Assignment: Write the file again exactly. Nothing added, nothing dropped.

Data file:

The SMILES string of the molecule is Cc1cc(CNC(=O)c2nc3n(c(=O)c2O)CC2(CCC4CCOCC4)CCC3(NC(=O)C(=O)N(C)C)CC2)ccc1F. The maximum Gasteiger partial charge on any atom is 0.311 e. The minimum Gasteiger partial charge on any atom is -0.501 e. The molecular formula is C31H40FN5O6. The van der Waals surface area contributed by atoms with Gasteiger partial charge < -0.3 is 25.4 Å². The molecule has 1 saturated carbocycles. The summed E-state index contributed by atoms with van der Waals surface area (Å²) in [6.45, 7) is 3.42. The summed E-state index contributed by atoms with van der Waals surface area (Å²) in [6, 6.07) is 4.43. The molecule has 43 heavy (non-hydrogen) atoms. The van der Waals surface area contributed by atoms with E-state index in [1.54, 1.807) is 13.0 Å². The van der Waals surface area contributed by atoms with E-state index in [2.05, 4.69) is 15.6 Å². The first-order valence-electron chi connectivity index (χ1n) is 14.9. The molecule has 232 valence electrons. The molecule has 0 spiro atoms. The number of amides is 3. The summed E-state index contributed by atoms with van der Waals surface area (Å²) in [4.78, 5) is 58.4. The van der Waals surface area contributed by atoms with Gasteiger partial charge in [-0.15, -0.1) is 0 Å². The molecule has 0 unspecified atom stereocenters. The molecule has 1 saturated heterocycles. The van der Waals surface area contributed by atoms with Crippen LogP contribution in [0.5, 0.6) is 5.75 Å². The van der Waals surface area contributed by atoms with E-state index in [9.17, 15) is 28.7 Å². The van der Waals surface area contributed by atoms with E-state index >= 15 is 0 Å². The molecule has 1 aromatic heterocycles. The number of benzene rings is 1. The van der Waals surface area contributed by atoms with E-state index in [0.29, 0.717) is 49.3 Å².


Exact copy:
The SMILES string of the molecule is Cc1cc(CNC(=O)c2nc3n(c(=O)c2O)CC2(CCC4CCOCC4)CCC3(NC(=O)C(=O)N(C)C)CC2)ccc1F. The maximum Gasteiger partial charge on any atom is 0.311 e. The minimum Gasteiger partial charge on any atom is -0.501 e. The molecular formula is C31H40FN5O6. The van der Waals surface area contributed by atoms with Gasteiger partial charge < -0.3 is 25.4 Å². The molecule has 1 saturated carbocycles. The summed E-state index contributed by atoms with van der Waals surface area (Å²) in [6.45, 7) is 3.42. The summed E-state index contributed by atoms with van der Waals surface area (Å²) in [6, 6.07) is 4.43. The molecule has 43 heavy (non-hydrogen) atoms. The van der Waals surface area contributed by atoms with E-state index in [1.54, 1.807) is 13.0 Å². The van der Waals surface area contributed by atoms with E-state index in [2.05, 4.69) is 15.6 Å². The first-order valence-electron chi connectivity index (χ1n) is 14.9. The molecule has 232 valence electrons. The molecule has 0 spiro atoms. The number of amides is 3. The summed E-state index contributed by atoms with van der Waals surface area (Å²) in [4.78, 5) is 58.4. The van der Waals surface area contributed by atoms with Gasteiger partial charge in [-0.15, -0.1) is 0 Å². The molecule has 0 unspecified atom stereocenters. The molecule has 1 saturated heterocycles. The van der Waals surface area contributed by atoms with Crippen LogP contribution in [0.5, 0.6) is 5.75 Å². The van der Waals surface area contributed by atoms with E-state index in [9.17, 15) is 28.7 Å². The van der Waals surface area contributed by atoms with E-state index >= 15 is 0 Å². The molecule has 1 aromatic heterocycles. The number of benzene rings is 1. The van der Waals surface area contributed by atoms with E-state index in [0.29, 0.717) is 49.3 Å².